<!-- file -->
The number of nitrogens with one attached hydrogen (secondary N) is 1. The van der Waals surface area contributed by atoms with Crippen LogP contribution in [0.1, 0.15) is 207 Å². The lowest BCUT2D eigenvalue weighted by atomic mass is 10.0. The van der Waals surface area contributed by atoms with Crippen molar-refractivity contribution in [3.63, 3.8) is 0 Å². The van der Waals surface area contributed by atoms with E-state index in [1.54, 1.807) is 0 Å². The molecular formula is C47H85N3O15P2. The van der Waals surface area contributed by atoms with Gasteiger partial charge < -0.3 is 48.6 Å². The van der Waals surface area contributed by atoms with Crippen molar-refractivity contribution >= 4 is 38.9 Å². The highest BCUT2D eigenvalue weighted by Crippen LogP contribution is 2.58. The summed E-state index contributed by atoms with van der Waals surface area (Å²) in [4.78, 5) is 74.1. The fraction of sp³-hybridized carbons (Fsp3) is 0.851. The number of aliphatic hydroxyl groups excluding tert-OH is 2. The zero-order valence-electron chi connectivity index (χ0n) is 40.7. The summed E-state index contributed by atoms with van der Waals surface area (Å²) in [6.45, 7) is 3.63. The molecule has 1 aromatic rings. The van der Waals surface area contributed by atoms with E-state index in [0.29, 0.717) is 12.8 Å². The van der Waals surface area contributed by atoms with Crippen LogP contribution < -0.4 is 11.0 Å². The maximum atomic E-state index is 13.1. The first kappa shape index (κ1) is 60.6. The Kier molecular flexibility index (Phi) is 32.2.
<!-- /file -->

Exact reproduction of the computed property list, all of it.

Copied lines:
The number of nitrogens with one attached hydrogen (secondary N) is 1. The van der Waals surface area contributed by atoms with Crippen LogP contribution in [0.1, 0.15) is 207 Å². The lowest BCUT2D eigenvalue weighted by atomic mass is 10.0. The van der Waals surface area contributed by atoms with Crippen molar-refractivity contribution in [3.63, 3.8) is 0 Å². The van der Waals surface area contributed by atoms with E-state index in [1.54, 1.807) is 0 Å². The molecular formula is C47H85N3O15P2. The van der Waals surface area contributed by atoms with Gasteiger partial charge < -0.3 is 48.6 Å². The van der Waals surface area contributed by atoms with Crippen molar-refractivity contribution >= 4 is 38.9 Å². The highest BCUT2D eigenvalue weighted by Crippen LogP contribution is 2.58. The summed E-state index contributed by atoms with van der Waals surface area (Å²) in [4.78, 5) is 74.1. The fraction of sp³-hybridized carbons (Fsp3) is 0.851. The number of aliphatic hydroxyl groups excluding tert-OH is 2. The zero-order valence-electron chi connectivity index (χ0n) is 40.7. The summed E-state index contributed by atoms with van der Waals surface area (Å²) in [6.45, 7) is 3.63. The molecule has 1 aromatic rings. The van der Waals surface area contributed by atoms with E-state index in [0.29, 0.717) is 12.8 Å². The van der Waals surface area contributed by atoms with Crippen LogP contribution < -0.4 is 11.0 Å². The maximum atomic E-state index is 13.1. The first kappa shape index (κ1) is 60.6. The Kier molecular flexibility index (Phi) is 32.2.